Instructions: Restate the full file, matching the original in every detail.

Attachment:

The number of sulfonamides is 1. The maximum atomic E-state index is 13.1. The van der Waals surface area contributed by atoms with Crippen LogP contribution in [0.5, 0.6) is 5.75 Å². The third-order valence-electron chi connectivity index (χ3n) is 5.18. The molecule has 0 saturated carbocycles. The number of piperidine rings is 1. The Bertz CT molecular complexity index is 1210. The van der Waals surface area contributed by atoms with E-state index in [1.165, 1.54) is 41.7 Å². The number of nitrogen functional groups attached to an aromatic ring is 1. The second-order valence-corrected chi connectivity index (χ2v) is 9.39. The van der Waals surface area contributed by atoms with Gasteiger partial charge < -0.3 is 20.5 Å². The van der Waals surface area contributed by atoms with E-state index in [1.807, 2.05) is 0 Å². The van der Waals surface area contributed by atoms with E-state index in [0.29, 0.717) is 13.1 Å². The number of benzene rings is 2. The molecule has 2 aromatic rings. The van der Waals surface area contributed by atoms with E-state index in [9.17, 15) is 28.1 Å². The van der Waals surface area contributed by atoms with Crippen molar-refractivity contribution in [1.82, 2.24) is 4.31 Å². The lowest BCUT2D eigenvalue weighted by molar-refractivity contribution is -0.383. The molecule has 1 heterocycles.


The number of sulfonamides is 1. The maximum atomic E-state index is 13.1. The van der Waals surface area contributed by atoms with Crippen LogP contribution in [0.5, 0.6) is 5.75 Å². The third-order valence-electron chi connectivity index (χ3n) is 5.18. The molecule has 0 saturated carbocycles. The number of piperidine rings is 1. The Bertz CT molecular complexity index is 1210. The van der Waals surface area contributed by atoms with E-state index in [1.165, 1.54) is 41.7 Å². The number of nitrogen functional groups attached to an aromatic ring is 1. The second-order valence-corrected chi connectivity index (χ2v) is 9.39. The van der Waals surface area contributed by atoms with Gasteiger partial charge < -0.3 is 20.5 Å². The van der Waals surface area contributed by atoms with E-state index in [1.807, 2.05) is 0 Å². The van der Waals surface area contributed by atoms with E-state index in [0.29, 0.717) is 13.1 Å². The number of benzene rings is 2. The molecule has 2 aromatic rings. The van der Waals surface area contributed by atoms with E-state index in [9.17, 15) is 28.1 Å². The van der Waals surface area contributed by atoms with Crippen molar-refractivity contribution in [1.82, 2.24) is 4.31 Å². The lowest BCUT2D eigenvalue weighted by molar-refractivity contribution is -0.383. The molecule has 1 heterocycles.